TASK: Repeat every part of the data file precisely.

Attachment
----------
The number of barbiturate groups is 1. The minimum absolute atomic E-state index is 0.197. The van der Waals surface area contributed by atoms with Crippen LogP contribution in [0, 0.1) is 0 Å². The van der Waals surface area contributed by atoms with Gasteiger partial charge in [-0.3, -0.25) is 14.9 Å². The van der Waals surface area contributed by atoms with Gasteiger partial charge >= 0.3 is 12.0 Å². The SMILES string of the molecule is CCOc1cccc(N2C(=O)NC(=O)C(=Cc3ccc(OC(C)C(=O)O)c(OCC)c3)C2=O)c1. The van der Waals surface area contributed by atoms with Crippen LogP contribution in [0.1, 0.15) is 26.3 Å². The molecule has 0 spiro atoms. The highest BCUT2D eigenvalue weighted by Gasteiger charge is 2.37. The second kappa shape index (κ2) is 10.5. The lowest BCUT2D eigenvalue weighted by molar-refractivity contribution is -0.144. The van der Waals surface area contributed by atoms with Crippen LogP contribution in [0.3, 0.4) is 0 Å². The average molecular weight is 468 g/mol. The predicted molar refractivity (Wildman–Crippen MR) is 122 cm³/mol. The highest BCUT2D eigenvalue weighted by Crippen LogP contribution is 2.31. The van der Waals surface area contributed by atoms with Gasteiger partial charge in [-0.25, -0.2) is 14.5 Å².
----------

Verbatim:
The number of barbiturate groups is 1. The minimum absolute atomic E-state index is 0.197. The van der Waals surface area contributed by atoms with Crippen LogP contribution in [0, 0.1) is 0 Å². The van der Waals surface area contributed by atoms with Gasteiger partial charge in [-0.3, -0.25) is 14.9 Å². The van der Waals surface area contributed by atoms with Gasteiger partial charge >= 0.3 is 12.0 Å². The SMILES string of the molecule is CCOc1cccc(N2C(=O)NC(=O)C(=Cc3ccc(OC(C)C(=O)O)c(OCC)c3)C2=O)c1. The van der Waals surface area contributed by atoms with Crippen LogP contribution in [0.1, 0.15) is 26.3 Å². The molecule has 0 spiro atoms. The highest BCUT2D eigenvalue weighted by Gasteiger charge is 2.37. The second kappa shape index (κ2) is 10.5. The lowest BCUT2D eigenvalue weighted by molar-refractivity contribution is -0.144. The van der Waals surface area contributed by atoms with Crippen LogP contribution in [0.3, 0.4) is 0 Å². The average molecular weight is 468 g/mol. The predicted molar refractivity (Wildman–Crippen MR) is 122 cm³/mol. The highest BCUT2D eigenvalue weighted by Crippen LogP contribution is 2.31. The van der Waals surface area contributed by atoms with Gasteiger partial charge in [-0.25, -0.2) is 14.5 Å².